Google and Microsoft pledge billions to help strengthen US cybersecurity

Tech companies such as Apple, Google and Microsoft pledged to help strengthen US cybersecurity after meeting President Joe Biden at the White House on Wednesday. Commitments vary by company, but range from spending billions on cyber infrastructure to providing supply chain assistance and education.

Wednesday’s high-profile meeting with tech CEOs follows major cyberattacks targeting US government agencies and energy infrastructure such as the Colonial Pipeline.

“The reality is that most of our critical infrastructure is owned and operated by the private sector, and the federal government cannot face this challenge alone,” Biden said in Wednesday’s meeting.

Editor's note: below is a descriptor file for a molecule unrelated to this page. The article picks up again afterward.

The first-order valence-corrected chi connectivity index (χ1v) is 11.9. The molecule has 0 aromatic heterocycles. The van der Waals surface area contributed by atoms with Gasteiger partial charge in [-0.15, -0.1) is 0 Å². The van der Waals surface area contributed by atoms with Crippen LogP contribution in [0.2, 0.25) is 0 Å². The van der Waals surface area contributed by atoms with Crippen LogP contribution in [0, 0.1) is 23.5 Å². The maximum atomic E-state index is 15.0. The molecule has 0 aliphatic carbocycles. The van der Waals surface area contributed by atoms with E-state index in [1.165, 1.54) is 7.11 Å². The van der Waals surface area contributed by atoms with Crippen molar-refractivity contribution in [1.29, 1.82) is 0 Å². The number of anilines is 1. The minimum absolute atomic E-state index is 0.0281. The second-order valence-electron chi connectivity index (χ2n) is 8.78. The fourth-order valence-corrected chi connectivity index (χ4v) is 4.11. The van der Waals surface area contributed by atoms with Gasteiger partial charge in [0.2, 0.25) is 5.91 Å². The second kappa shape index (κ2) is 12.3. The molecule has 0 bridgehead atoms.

Apple announced it would work with its vendors to “drive the mass adoption of multi-factor authentication,” as well as new security training, incident response, and vulnerability recovery. Amazon plans to offer a multi-factor authentication device for free to all Amazon Web Services account holders and to make all security awareness training for company employees available to the public free of charge.

Google said it would spend more than $10 billion over the next five years to strengthen U.S. cybersecurity and its software supply chain. Google also pledged to train more than 100,000 Americans in data analytics and IT support through the company’s Career Certificate program. Microsoft said it would invest $20 billion in five years, making similar promises to Google.

Wednesday’s meeting was attended by Alphabet CEO Sundar Pichai, Amazon CEO Andy Jassy, ​​Apple CEO TIm Cook, IBM Chairman and CEO Arvind Krishna, and Microsoft CEO Satya Nadella, along with representatives from other sectors such as energy and education.